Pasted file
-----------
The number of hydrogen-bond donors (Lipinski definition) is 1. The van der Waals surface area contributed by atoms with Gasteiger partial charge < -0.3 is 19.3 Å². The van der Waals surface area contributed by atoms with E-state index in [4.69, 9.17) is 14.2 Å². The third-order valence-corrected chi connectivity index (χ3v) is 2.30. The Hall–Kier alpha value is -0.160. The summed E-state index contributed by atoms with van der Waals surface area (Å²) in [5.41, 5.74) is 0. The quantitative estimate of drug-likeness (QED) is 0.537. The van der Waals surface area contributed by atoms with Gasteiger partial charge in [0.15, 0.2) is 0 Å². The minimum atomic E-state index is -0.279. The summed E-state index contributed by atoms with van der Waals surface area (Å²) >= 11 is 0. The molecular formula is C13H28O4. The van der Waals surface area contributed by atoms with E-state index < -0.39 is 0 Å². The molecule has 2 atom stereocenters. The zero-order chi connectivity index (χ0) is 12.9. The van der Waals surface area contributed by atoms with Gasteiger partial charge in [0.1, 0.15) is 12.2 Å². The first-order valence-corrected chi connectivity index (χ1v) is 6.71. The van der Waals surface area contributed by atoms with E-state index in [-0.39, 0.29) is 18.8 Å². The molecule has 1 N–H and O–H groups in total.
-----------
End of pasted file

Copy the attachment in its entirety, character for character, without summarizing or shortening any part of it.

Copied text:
The number of hydrogen-bond donors (Lipinski definition) is 1. The van der Waals surface area contributed by atoms with Gasteiger partial charge < -0.3 is 19.3 Å². The van der Waals surface area contributed by atoms with E-state index in [4.69, 9.17) is 14.2 Å². The third-order valence-corrected chi connectivity index (χ3v) is 2.30. The Hall–Kier alpha value is -0.160. The summed E-state index contributed by atoms with van der Waals surface area (Å²) in [5.41, 5.74) is 0. The quantitative estimate of drug-likeness (QED) is 0.537. The van der Waals surface area contributed by atoms with Gasteiger partial charge in [0.15, 0.2) is 0 Å². The minimum atomic E-state index is -0.279. The summed E-state index contributed by atoms with van der Waals surface area (Å²) >= 11 is 0. The molecular formula is C13H28O4. The van der Waals surface area contributed by atoms with E-state index < -0.39 is 0 Å². The molecule has 2 atom stereocenters. The zero-order chi connectivity index (χ0) is 12.9. The van der Waals surface area contributed by atoms with Gasteiger partial charge in [0.1, 0.15) is 12.2 Å². The first-order valence-corrected chi connectivity index (χ1v) is 6.71. The van der Waals surface area contributed by atoms with E-state index in [-0.39, 0.29) is 18.8 Å². The molecule has 1 N–H and O–H groups in total.